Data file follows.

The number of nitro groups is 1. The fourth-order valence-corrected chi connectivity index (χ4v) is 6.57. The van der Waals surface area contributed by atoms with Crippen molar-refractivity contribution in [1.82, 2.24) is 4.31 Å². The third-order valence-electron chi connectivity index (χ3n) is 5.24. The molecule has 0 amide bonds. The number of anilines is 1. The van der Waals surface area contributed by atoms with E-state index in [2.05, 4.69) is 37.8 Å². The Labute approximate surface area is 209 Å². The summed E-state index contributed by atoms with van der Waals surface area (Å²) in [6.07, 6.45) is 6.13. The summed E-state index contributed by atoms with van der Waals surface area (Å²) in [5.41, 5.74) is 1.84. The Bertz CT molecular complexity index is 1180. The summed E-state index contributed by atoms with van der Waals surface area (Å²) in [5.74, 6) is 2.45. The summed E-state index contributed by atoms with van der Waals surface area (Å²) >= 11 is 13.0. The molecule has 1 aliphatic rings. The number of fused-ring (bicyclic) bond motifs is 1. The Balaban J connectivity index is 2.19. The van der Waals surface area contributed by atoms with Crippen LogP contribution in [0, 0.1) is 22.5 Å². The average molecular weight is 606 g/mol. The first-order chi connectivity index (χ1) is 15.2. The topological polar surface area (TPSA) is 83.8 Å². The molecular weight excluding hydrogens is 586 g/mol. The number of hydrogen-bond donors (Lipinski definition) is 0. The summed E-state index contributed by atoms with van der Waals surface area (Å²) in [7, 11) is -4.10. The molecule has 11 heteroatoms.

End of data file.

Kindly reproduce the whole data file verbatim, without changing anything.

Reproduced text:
The number of nitro groups is 1. The fourth-order valence-corrected chi connectivity index (χ4v) is 6.57. The van der Waals surface area contributed by atoms with Crippen molar-refractivity contribution in [1.82, 2.24) is 4.31 Å². The third-order valence-electron chi connectivity index (χ3n) is 5.24. The molecule has 0 amide bonds. The number of anilines is 1. The van der Waals surface area contributed by atoms with E-state index in [2.05, 4.69) is 37.8 Å². The Labute approximate surface area is 209 Å². The summed E-state index contributed by atoms with van der Waals surface area (Å²) in [6.07, 6.45) is 6.13. The summed E-state index contributed by atoms with van der Waals surface area (Å²) in [5.41, 5.74) is 1.84. The Bertz CT molecular complexity index is 1180. The summed E-state index contributed by atoms with van der Waals surface area (Å²) in [5.74, 6) is 2.45. The summed E-state index contributed by atoms with van der Waals surface area (Å²) >= 11 is 13.0. The molecule has 1 aliphatic rings. The number of fused-ring (bicyclic) bond motifs is 1. The Balaban J connectivity index is 2.19. The van der Waals surface area contributed by atoms with Crippen LogP contribution in [0, 0.1) is 22.5 Å². The average molecular weight is 606 g/mol. The first-order chi connectivity index (χ1) is 15.2. The topological polar surface area (TPSA) is 83.8 Å². The molecular weight excluding hydrogens is 586 g/mol. The number of hydrogen-bond donors (Lipinski definition) is 0. The summed E-state index contributed by atoms with van der Waals surface area (Å²) in [7, 11) is -4.10. The molecule has 11 heteroatoms.